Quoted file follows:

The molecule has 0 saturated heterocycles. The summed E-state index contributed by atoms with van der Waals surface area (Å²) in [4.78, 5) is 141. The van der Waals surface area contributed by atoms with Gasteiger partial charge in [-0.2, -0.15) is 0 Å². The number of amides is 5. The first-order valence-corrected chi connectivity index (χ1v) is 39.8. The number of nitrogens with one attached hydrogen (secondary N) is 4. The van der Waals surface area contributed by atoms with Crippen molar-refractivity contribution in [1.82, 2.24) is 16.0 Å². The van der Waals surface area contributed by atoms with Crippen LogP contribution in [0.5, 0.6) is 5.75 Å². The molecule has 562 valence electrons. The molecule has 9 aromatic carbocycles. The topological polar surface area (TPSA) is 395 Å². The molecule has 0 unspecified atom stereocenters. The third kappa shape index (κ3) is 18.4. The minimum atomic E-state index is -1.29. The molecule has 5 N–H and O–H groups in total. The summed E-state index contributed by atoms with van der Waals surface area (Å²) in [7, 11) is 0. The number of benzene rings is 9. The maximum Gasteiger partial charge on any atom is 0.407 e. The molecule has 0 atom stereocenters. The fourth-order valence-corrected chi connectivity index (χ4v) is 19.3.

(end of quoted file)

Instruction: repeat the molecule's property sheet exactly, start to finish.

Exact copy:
The molecule has 0 saturated heterocycles. The summed E-state index contributed by atoms with van der Waals surface area (Å²) in [4.78, 5) is 141. The van der Waals surface area contributed by atoms with Gasteiger partial charge in [-0.2, -0.15) is 0 Å². The number of amides is 5. The first-order valence-corrected chi connectivity index (χ1v) is 39.8. The number of nitrogens with one attached hydrogen (secondary N) is 4. The van der Waals surface area contributed by atoms with Crippen molar-refractivity contribution in [1.82, 2.24) is 16.0 Å². The van der Waals surface area contributed by atoms with Crippen LogP contribution in [0.5, 0.6) is 5.75 Å². The molecule has 562 valence electrons. The molecule has 9 aromatic carbocycles. The topological polar surface area (TPSA) is 395 Å². The molecule has 0 unspecified atom stereocenters. The third kappa shape index (κ3) is 18.4. The minimum atomic E-state index is -1.29. The molecule has 5 N–H and O–H groups in total. The summed E-state index contributed by atoms with van der Waals surface area (Å²) in [7, 11) is 0. The number of benzene rings is 9. The maximum Gasteiger partial charge on any atom is 0.407 e. The molecule has 0 atom stereocenters. The fourth-order valence-corrected chi connectivity index (χ4v) is 19.3.